Archive for the ‘Current issue’ Category
How does the state actually work in post-Soviet Eurasia? Put aside the notion that these countries are moving toward modern liberal democratic statehood, Johan Engvall of Uppsala University argues in the current issue of Governance. What is evolving, instead, is the state as a kind of investment market, in which would-be officials invest in offices to obtain access to streams of income associated with those offices. Drawing on fieldwork in Kyrgyzstan between 2006 and 2013, Engvall explains how the system works. “Office-holding,” he says, “resembles a rather uncertain franchise-like agreement.” Free access to the article.
Voters in India, 2014
Conventional wisdom says that a sound and functioning state has to be in place before democracy can be introduced. The possibility that democratization might contribute to state-building “has hardly been addressed in empirical research,” Giovanni Carbone and Vincenzo Memoli argue in the current issue of Governance. Their findings? More democratic countries are more likely to develop stronger and more effective states. Countries that reach and sustain a certain level of democratization are particularly likely to realize the benefits of a well-developed state. “Our findings have evident policy implications,” Carbone and Memoli say. “Authoritarian rulers do not make better ‘state consolidators’.” Read the article.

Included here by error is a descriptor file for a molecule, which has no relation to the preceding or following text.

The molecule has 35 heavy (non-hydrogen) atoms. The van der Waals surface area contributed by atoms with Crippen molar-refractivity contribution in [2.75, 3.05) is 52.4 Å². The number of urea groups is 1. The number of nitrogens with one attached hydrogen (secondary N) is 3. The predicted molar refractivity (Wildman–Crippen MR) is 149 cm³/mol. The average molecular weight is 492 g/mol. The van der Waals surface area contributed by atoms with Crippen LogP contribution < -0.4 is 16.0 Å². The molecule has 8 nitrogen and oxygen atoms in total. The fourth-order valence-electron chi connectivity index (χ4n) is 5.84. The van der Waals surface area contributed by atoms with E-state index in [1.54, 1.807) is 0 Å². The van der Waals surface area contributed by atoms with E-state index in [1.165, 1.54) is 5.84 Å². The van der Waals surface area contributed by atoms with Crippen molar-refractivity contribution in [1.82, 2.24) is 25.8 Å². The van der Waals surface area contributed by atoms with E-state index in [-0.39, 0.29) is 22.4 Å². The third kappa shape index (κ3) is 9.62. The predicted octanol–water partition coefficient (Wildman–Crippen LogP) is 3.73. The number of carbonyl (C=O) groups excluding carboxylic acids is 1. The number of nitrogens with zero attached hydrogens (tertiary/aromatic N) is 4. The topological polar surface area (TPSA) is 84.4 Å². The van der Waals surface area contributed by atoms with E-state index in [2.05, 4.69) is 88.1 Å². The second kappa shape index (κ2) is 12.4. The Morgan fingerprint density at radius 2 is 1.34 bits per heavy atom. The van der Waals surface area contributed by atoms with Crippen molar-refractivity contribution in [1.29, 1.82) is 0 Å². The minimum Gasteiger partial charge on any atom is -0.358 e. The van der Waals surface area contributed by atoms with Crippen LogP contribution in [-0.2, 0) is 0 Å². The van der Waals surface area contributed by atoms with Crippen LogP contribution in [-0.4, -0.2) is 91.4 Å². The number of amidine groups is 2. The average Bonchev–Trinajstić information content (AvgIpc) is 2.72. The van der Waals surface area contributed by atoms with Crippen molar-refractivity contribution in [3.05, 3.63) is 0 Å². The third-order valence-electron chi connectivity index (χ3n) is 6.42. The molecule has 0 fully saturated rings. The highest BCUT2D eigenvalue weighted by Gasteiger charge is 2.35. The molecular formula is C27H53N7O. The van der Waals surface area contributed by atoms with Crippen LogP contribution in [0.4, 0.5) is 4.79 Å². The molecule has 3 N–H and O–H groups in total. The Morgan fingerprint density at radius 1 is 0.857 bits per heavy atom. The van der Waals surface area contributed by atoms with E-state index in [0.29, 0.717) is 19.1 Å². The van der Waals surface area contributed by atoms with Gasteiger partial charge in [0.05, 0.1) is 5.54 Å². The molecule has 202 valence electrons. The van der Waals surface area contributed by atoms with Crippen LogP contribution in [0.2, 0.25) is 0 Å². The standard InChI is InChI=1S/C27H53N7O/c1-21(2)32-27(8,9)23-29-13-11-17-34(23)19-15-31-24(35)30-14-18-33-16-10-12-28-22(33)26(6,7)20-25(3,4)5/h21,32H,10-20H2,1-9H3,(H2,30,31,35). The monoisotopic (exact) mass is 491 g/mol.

Transnational public-private partnerships are transboundary alliances between public and private actors that are aimed at providing food, sanitation and water in countries like Bangladesh, India and Kenya. In the current issue of Governance, Marianne Beisheim, Andrea Liese, Hannah Janetschek and Johanna Sarre examine when these partnerships will work. Emphasizing community participation helps to build legitimacy, which increases the likelihood of success. Effective projects also allow room for tailoring of projects to local needs. Close monitoring is critical as well. Read the article.